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    ABSTRACT: The hyperintense acute reperfusion marker (HARM) on fluid-attenuated inversion recovery (FLAIR) images is associated with blood-brain barrier (BBB) permeability changes. The aim of this study was to examine the influence of contrast agent dosage on HARM incidence in acute ischaemic stroke patients. We prospectively included 529 acute ischaemic stroke patients (204 females, median age 71 years). Patients underwent a first stroke-MRI within 24 hours from symptom onset and had a follow-up on day 2. The contrast agent Gadobutrol was administered to the patients for perfusion imaging or MR angiography. The total dosage was calculated as ml/kg body weight and ranged between 0.04 and 0.31 mmol/kg on the first examination. The incidence of HARM was evaluated on day 2 FLAIR images. HARM was detected in 97 patients (18.3 %). HARM incidence increased significantly with increasing dosages of Gadobutrol. Also, HARM positive patients were significantly older. HARM was not an independent predictor of worse clinical outcome, and we did not find an association with increase risk of haemorrhagic transformation. A higher dosage of Gadobutrol in acute stroke patients on initial MRI is associated with increased HARM incidence on follow-up. MRI studies on BBB should therefore standardize contrast agent dosages. • Hyperintense acute reperfusion marker on MRI indicates blood-brain barrier disruption. • This observational study on stroke patients characterizes HARM. • Incidence depends on contrast agent dosage on the previous day. • HARM is also associated with older age and poor kidney function. • Interpretation of HARM must take dosage into consideration.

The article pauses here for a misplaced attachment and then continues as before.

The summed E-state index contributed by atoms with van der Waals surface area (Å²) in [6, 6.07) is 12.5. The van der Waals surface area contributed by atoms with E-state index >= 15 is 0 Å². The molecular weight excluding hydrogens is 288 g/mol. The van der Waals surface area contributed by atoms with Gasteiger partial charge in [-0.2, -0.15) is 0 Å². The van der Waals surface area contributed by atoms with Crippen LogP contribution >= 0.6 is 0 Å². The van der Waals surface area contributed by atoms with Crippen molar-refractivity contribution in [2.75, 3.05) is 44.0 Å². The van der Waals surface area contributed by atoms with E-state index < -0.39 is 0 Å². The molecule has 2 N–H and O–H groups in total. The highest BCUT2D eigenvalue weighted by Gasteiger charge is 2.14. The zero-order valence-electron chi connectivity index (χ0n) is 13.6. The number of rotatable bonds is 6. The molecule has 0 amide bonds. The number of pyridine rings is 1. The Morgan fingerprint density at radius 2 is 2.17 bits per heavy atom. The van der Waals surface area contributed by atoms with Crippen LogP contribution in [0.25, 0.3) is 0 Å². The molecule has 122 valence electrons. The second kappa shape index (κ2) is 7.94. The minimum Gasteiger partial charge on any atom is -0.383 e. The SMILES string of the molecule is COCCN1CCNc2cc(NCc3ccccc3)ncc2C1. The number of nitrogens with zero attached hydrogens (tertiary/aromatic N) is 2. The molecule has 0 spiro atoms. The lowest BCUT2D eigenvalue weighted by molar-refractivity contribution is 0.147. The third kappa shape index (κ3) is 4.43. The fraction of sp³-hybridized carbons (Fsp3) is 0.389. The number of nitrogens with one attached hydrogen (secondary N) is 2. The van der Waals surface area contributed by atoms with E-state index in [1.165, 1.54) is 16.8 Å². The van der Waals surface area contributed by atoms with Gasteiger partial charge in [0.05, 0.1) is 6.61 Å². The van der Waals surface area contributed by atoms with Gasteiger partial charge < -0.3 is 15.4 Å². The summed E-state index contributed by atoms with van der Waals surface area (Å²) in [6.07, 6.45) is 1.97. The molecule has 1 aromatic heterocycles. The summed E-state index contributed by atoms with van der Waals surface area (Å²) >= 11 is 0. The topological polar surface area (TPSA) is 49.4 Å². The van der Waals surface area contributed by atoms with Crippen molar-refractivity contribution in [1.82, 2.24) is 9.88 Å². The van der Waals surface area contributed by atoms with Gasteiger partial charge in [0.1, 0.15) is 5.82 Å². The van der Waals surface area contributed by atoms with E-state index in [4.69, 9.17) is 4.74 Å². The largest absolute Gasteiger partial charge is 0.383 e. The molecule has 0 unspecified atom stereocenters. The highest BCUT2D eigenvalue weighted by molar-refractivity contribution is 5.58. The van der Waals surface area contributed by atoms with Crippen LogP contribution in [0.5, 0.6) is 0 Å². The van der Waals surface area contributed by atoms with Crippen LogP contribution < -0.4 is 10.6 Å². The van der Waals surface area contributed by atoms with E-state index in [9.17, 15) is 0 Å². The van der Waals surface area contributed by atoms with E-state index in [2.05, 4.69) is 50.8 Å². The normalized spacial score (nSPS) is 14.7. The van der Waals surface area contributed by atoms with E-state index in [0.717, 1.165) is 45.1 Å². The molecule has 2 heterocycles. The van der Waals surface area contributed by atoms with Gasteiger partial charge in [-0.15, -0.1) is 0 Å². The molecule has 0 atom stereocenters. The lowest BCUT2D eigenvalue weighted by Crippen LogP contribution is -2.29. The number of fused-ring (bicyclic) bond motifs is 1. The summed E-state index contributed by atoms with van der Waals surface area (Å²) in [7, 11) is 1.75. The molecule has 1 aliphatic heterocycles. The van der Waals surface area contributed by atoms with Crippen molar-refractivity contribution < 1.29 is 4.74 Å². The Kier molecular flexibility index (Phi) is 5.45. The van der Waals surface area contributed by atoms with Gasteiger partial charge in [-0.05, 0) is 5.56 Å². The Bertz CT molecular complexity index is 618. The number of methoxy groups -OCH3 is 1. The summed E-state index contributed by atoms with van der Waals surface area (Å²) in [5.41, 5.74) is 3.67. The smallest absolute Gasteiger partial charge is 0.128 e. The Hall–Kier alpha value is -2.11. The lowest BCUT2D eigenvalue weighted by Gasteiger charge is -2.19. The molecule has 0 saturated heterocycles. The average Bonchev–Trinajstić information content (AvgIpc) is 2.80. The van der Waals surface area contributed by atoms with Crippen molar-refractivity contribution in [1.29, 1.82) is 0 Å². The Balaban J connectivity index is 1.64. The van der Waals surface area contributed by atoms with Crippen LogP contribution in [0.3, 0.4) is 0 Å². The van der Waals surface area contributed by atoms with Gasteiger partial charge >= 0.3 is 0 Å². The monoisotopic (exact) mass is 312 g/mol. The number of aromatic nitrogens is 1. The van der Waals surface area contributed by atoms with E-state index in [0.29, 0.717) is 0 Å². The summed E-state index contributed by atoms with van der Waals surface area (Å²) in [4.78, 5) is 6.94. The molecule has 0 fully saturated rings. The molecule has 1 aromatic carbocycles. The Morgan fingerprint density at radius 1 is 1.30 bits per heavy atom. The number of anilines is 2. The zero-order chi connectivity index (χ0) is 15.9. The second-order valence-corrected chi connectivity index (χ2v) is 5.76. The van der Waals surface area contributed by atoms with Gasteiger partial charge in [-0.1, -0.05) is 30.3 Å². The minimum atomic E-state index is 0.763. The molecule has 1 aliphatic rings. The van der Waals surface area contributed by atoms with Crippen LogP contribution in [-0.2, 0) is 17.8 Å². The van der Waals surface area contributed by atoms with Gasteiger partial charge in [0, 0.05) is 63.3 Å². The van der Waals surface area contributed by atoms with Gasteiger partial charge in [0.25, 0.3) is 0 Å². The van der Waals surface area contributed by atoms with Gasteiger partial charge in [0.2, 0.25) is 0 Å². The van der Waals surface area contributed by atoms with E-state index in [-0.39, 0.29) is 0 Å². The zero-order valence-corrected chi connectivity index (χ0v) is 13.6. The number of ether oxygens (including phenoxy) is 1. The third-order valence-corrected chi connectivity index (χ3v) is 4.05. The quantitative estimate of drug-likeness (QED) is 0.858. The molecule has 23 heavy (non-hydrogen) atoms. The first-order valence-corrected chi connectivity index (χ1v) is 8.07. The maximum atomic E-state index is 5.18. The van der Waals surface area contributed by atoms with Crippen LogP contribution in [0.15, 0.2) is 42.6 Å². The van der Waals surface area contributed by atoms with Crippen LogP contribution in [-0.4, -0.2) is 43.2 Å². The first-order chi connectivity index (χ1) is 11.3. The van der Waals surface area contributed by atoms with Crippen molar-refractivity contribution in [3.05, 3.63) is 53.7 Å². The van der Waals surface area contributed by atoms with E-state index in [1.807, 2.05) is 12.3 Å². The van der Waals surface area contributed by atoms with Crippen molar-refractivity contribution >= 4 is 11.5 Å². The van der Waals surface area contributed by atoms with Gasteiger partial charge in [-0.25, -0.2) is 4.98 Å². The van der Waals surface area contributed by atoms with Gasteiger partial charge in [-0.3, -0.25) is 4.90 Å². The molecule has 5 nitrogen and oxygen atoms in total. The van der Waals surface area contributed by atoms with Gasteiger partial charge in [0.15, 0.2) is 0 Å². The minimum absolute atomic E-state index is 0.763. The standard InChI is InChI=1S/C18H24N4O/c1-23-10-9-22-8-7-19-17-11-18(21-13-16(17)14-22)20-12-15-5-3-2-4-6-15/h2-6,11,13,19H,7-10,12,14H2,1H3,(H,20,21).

Full-text · Article · Apr 2015 · European Radiology

  • No preview · Article · Apr 2015 · International Journal of Stroke
  • Martin Ebinger · Heinrich J Audebert

    No preview · Article · Apr 2015